<field name="request_uri" type="pcre2">\D.+|-</field>
   <field name="remote_addr" type="pcre2">\d+.\d+.\d+.\d+|::1</field>
   <description>teler detected $(category) against resource $(request_uri) from $(remote_addr)</description>

   <rule id="100014" level="10">
   <field name="category" type="pcre2">Directory Bruteforce</field>
   <field name="request_uri" type="pcre2">\D.+|-</field>
   <field name="remote_addr" type="pcre2">\d+.\d+.\d+.\d+|::1</field>
   <description>teler detected $(category) against resource $(request_uri) from $(remote_addr)</description>

2. Restart the Wazuh manager:

# systemctl restart wazuh-manager

Attack emulation

From the Kali Linux endpoint, use Nikto to launch an attack against the vulnerable web application:

# nikto -h http://<UBUNTU_IP>/dvwa/

Where -h specifies the target URL.


Nikto is an automated web vulnerability scanner. This attack will generate a lot of alerts on the Wazuh dashboard because Nitko will try numerous exploits against a buggy web application.

After completing the steps above, teler will analyze the web server logs based on its default pre-configured rules, generating alerts on the Wazuh dashboard. The screenshot below shows alerts on the Wazuh dashboard after the attack emulation.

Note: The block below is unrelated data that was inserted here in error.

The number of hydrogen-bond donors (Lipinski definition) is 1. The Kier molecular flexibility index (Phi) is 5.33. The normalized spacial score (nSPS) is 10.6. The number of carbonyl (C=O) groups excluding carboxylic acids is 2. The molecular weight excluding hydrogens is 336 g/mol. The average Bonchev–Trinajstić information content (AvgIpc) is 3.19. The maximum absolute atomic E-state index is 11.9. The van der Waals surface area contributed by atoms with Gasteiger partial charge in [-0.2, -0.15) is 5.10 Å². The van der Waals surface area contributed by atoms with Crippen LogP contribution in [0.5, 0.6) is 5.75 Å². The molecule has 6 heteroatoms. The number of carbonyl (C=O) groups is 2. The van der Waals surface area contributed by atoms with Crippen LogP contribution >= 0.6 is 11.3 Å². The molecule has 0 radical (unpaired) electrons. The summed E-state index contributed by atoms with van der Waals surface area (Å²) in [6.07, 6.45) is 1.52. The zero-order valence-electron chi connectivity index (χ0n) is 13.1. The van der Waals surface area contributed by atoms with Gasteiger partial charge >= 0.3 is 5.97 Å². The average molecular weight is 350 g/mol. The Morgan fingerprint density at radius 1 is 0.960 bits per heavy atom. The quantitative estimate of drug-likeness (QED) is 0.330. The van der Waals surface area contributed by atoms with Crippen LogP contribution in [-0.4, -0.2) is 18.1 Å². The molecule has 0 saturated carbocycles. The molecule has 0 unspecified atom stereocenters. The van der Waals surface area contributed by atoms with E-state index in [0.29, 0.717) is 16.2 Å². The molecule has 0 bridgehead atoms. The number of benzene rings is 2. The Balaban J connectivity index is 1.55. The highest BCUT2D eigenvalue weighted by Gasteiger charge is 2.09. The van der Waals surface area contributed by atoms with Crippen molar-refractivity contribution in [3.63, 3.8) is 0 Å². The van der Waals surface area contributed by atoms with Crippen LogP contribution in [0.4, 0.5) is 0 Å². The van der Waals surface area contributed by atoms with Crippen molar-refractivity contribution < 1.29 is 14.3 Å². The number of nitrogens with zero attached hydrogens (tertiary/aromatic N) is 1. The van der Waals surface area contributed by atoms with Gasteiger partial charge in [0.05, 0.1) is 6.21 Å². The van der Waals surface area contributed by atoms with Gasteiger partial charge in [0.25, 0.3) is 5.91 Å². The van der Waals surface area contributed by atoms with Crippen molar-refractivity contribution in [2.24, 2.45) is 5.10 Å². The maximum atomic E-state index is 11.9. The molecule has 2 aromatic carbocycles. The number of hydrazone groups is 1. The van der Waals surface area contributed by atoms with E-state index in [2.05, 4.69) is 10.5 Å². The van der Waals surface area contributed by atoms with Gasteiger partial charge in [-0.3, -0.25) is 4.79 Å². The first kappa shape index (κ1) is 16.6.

Alerts on the Wazuh dashboard after the attack emulation


In this blog post, we successfully integrated teler with Wazuh to enrich its web attack detection capabilities. The capabilities of teler HTTP IDS, in conjunction with Wazuh, can be used by threat analysts and incident responders to scan web server logs and extract relevant data for investigations. Using the Wazuh SIEM and XDR solution, an organization can keep ahead of security-related activities by quickly identifying and responding to incidents.

Kindly join our community, where our team and contributors can help you if you have any more questions, or read our documentation to find out more about Wazuh.